As a method for producing the solder alloy, a method can be used in which a solder mother alloy prepared by adding additive elements so as to meet a predetermined concentration is homogenized by heating and melting in a crucible or a mold, and then solidified. However, depending on the atmosphere in which the solder is melted, the added element may be oxidized, resulting in a defect that it cannot be contained in the solder. Here, in the step of melting the solder, for example, if a method of setting the atmosphere around the solder to an atmosphere of 0.1 to 101.3 Pa or a method of setting a non-oxidizing atmosphere of 0.1 to 10130 Pa or less is used, the solder Oxidation of the additive element in the alloy can be suppressed, and as a result, the additive element can be reliably contained in the solder. However, if the pressure in the atmosphere or non-oxidizing atmosphere is less than 0.1 Pa, the trace additive element in the solder is vaporized and escapes from the solder, and the concentration of the additive element in the solder varies. On the contrary, if the atmosphere is at a pressure exceeding 101.3 Pa, a considerable amount of oxygen remains in the atmosphere, and thus the above effect cannot be obtained. Further, since the pressure of 10130 Pa is an average atmospheric pressure, when the pressure of the non-oxidizing atmosphere exceeds 10130 Pa, the risk of the non-oxidizing atmosphere leaking out of the crucible increases, and in the worst case, There is a risk of workers suffocating.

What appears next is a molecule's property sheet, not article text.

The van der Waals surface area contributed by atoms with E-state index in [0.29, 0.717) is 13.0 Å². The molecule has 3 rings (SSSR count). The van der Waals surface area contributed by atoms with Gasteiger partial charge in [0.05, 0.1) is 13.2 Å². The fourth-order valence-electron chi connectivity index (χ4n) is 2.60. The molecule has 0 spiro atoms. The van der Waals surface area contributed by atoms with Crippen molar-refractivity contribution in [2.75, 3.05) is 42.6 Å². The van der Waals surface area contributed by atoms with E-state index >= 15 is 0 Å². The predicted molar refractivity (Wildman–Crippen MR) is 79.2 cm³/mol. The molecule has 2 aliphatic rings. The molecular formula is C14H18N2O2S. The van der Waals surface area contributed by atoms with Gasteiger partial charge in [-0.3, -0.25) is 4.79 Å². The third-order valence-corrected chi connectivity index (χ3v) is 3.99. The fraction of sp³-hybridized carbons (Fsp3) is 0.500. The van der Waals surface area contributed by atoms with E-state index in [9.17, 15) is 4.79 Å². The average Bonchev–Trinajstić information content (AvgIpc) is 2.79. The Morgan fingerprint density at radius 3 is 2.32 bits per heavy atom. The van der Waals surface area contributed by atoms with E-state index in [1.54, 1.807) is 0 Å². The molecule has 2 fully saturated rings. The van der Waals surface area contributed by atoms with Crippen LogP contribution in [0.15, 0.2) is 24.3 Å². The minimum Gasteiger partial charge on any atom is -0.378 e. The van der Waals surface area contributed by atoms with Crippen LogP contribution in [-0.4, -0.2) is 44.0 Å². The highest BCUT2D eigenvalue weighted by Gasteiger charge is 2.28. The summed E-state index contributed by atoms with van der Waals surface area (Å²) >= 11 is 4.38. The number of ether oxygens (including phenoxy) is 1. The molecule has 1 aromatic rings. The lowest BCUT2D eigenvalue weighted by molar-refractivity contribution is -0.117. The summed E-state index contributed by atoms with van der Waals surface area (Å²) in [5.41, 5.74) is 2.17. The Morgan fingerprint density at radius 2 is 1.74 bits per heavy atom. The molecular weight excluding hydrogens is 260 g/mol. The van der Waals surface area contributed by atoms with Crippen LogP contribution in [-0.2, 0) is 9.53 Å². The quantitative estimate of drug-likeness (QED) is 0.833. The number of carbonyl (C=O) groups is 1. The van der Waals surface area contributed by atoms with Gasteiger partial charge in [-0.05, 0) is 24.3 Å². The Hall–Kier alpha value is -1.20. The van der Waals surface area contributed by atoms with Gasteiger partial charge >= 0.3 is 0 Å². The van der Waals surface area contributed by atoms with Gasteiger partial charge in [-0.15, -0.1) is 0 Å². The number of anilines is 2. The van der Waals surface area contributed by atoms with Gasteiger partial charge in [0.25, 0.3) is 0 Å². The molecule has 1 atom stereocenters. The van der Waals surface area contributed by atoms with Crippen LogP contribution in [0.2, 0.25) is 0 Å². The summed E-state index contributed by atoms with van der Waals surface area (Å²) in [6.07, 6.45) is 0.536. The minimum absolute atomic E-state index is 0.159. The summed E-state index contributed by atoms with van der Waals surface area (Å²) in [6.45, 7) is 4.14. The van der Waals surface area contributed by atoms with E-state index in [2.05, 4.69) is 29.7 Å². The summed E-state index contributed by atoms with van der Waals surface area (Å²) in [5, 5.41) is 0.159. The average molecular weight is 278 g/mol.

In the process of melting the solder, for example, using a mold that can be sealed from the outside by sealing it may be a good experience. The non-oxidizing atmosphere may be any atmosphere as long as the oxygen concentration in the solder alloy can be within the above-mentioned range. For example, it is reduced to inert gas such as nitrogen, argon or neon, or CO or hydrogen. A gas having an action can be used. The reason for this is expected to be that oxygen in the solder alloy is degassed if these atmospheres are used.

  The shape of the solder alloy of the present invention is not particularly limited, but a ball-shaped solder alloy is transferred to the joint to form a protrusion, or a film is formed by a sputtering method, a vapor deposition method, a precipitation method, or the like, or a printing method is used. It is industrially preferable to use a bulk shape because it has a proven track record. Among them, if the solder alloy of the present invention is made into a ball shape and then transferred to the joint portion to form a protrusion, the height of the solder alloy after transfer to the joint portion can be made substantially constant. This is because it is possible to more reliably perform semiconductor mounting such as bonding of a printed wiring board and an electronic component.

  The size of the solder alloy of the present invention is not particularly limited. For example, when a ball-shaped solder alloy is used, a ball having a diameter of 100 to 760 μm is sufficient because of its proven track record.

  In the electronic member having the solder joint portion composed of one or both of the solder alloy and the solder ball of the present invention, the solder joint portion may be prevented from being broken by a drop impact.